I still haven’t seen an article about St. Casey’s assault on the GIDP record. He is STILL on a pace to do it.

18 GIDP that’s a pace for 39. The old Record is 36.

Also despite his .322 batting average he is ninth in the NL at 1B with a .789 OPS.
Despite batting 3rd for some odd reason he is 10th among NL 1B with only 35 RBI
There are 20 more 1B in the NL with more Home Runs. He has 3. One more than Ben Broussard had during one game.
Don’t you think maybe a guy making $6 Million a year, and occupying 1B the easiest position to replace, and the #3 spot in the order would garner some negative ink? Nah. Let’s pile on our 25-year old future star that produces at a .956 clip. Yeah that’s the ticket.

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14 Responses

  1. CG Hudson

    Maybe it’s only because I live outside of Ohio now that I’m noticing it but it seems like this is the first year that the non-cincy press has been willing to take a swipe at Casey’s usefulness as a ballplayer (let us NEVER question his worth as a GREAT GUY!). During the recent series here in Atlanta, Chip Caray was describing him as an essentially untradeable 1B given his complete lack of power and speed and his big-ass contract. It certainly wouldn’t be the first time Cincinnati was late to the Ball.

  2. Jum

    there was a primer post about a month back that linked to a hamilton paper’s article re: casey’s numerous GIDPs. the link to the article itself appears to be dead, but here’s the primer post.

    http://www.baseballthinkfactory.org/files/newsstand/newsblog_discussion/journal_news_frustrated_casey_tired_of_hitting_into_double_plays/

    one has to love repoz’ analogy btwn the mayor’s hitting proclivities & acts unsafe for family audiences. how apt.

    it will be interesting (& saddening) to see what kind of pub casey’s DP’s (& milton’s HR’s – he’s more than halfway there) will get relative to dunn’s K’s last yr.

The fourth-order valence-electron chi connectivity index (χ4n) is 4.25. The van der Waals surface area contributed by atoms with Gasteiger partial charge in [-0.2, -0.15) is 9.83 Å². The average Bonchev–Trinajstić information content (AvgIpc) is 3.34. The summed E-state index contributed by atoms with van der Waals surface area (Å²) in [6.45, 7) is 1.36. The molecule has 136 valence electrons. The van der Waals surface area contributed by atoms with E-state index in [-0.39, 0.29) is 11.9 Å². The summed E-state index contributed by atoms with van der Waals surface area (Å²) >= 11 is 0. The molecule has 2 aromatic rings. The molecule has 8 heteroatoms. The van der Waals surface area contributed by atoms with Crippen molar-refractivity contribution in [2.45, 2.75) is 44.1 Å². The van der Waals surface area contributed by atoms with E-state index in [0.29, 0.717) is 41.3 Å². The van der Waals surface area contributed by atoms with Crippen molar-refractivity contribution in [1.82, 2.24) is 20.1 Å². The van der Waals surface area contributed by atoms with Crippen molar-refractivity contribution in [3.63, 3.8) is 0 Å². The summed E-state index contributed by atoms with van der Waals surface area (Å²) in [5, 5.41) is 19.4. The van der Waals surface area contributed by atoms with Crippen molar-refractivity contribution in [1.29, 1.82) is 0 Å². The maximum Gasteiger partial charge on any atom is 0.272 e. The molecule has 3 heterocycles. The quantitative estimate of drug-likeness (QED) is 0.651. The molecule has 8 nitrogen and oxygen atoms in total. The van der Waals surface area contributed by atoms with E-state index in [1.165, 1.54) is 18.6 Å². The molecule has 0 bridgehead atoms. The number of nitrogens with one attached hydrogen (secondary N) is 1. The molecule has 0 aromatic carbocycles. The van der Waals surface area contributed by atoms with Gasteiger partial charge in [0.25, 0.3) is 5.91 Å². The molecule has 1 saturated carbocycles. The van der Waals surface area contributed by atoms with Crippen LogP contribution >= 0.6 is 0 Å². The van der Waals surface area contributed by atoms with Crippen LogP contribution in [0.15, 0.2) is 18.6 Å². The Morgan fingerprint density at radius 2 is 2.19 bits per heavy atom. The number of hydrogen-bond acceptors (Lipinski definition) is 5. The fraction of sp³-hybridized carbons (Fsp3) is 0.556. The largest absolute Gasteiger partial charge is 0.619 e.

3. Chris

    Carey’s about the first one I’ve ever heard say this. Most teams’ announcers still laud Casey as “a .300 hitter” or “one of the best bats in the National League.”

  4. Blue

    Reds 2nd Round Draft Pick Travis Wood makes his professional debut:

    Player IP H R ER BB SO HR ERA
    Wood 2.0 1 0 0 0 4 0 0.00

    So far, so good.

  5. Glenn

    Despite his lack of HR’s, Casey is still a top tier player. I don’t understand where all this trade Casey stuff is coming from. A .300 plus hitter is still a valuable comodity no matter how many HR’s he hits.
    It appears that many believe that moving Dunn to 1B opens up a spot for Kearns in the OF. Where is Kearns now?
    I agree that Kearns has great potential, but I’ve got to see some results before I trade a guy like Casey. I’d be more inclined to trade Kearns for pitching.

  6. Mike

    Glenn, I would respectfully disagree with your assessment of Casey. He is the perfect example of why you shouldn’t judge a batter on BA alone. As noted, he hits into a lot of double plays, 18 so far this year. If you were to subtract 18 hits off his total, then his production on BA alone drops significantly.

    If Casey were a middle infielder putting up those numbers, then that’s great, but he’s a 1B and he’s making significant dollars. You have to get more run production from your 1B when you consider the alternatives around the league for the same price or even less than Casey.

    I wish he were a 2B, more importantly, I wish he would hit 20 HRs a year, but at this slugging rate, I don’t see how the Reds can justify paying him that much money at his position.

  7. Pete